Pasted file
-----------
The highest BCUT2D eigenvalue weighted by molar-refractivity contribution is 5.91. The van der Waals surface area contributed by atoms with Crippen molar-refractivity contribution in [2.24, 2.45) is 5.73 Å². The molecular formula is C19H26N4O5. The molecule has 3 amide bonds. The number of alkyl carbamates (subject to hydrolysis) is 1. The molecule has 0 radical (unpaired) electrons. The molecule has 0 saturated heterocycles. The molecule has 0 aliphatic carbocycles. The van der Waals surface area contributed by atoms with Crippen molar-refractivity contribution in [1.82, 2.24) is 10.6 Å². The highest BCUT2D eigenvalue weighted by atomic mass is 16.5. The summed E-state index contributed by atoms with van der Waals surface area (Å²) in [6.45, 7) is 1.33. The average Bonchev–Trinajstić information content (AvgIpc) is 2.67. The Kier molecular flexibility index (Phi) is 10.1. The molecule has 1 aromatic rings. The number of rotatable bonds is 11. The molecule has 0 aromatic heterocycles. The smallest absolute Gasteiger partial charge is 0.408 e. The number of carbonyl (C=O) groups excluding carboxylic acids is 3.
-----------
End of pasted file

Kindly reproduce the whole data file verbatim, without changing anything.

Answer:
The highest BCUT2D eigenvalue weighted by molar-refractivity contribution is 5.91. The van der Waals surface area contributed by atoms with Crippen molar-refractivity contribution in [2.24, 2.45) is 5.73 Å². The molecular formula is C19H26N4O5. The molecule has 3 amide bonds. The number of alkyl carbamates (subject to hydrolysis) is 1. The molecule has 0 radical (unpaired) electrons. The molecule has 0 saturated heterocycles. The molecule has 0 aliphatic carbocycles. The van der Waals surface area contributed by atoms with Crippen molar-refractivity contribution in [1.82, 2.24) is 10.6 Å². The highest BCUT2D eigenvalue weighted by atomic mass is 16.5. The summed E-state index contributed by atoms with van der Waals surface area (Å²) in [6.45, 7) is 1.33. The average Bonchev–Trinajstić information content (AvgIpc) is 2.67. The Kier molecular flexibility index (Phi) is 10.1. The molecule has 1 aromatic rings. The number of rotatable bonds is 11. The molecule has 0 aromatic heterocycles. The smallest absolute Gasteiger partial charge is 0.408 e. The number of carbonyl (C=O) groups excluding carboxylic acids is 3.